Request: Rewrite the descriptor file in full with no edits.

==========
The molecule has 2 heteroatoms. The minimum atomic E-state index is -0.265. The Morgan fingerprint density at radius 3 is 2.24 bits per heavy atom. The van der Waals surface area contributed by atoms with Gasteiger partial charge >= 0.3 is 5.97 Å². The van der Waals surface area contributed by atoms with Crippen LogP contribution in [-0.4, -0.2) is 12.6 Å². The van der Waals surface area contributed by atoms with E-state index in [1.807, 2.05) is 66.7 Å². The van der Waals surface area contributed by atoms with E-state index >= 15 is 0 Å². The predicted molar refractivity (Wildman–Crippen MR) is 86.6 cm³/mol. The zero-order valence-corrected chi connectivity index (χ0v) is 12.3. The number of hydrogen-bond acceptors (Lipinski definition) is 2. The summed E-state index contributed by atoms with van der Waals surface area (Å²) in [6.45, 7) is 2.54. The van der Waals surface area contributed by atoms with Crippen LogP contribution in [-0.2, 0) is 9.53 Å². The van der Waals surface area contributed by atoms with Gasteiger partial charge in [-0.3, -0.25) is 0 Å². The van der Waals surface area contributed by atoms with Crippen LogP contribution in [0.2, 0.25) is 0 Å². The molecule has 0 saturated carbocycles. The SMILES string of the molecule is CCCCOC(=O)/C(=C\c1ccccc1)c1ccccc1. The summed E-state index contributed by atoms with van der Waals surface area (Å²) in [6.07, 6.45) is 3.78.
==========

The molecule has 2 heteroatoms. The minimum atomic E-state index is -0.265. The Morgan fingerprint density at radius 3 is 2.24 bits per heavy atom. The van der Waals surface area contributed by atoms with Gasteiger partial charge >= 0.3 is 5.97 Å². The van der Waals surface area contributed by atoms with Crippen LogP contribution in [-0.4, -0.2) is 12.6 Å². The van der Waals surface area contributed by atoms with E-state index in [1.807, 2.05) is 66.7 Å². The van der Waals surface area contributed by atoms with E-state index >= 15 is 0 Å². The predicted molar refractivity (Wildman–Crippen MR) is 86.6 cm³/mol. The zero-order valence-corrected chi connectivity index (χ0v) is 12.3. The number of hydrogen-bond acceptors (Lipinski definition) is 2. The summed E-state index contributed by atoms with van der Waals surface area (Å²) in [6.45, 7) is 2.54. The van der Waals surface area contributed by atoms with Crippen LogP contribution in [-0.2, 0) is 9.53 Å². The van der Waals surface area contributed by atoms with Gasteiger partial charge in [-0.3, -0.25) is 0 Å². The van der Waals surface area contributed by atoms with Crippen LogP contribution in [0.2, 0.25) is 0 Å². The molecule has 0 saturated carbocycles. The SMILES string of the molecule is CCCCOC(=O)/C(=C\c1ccccc1)c1ccccc1. The summed E-state index contributed by atoms with van der Waals surface area (Å²) in [6.07, 6.45) is 3.78.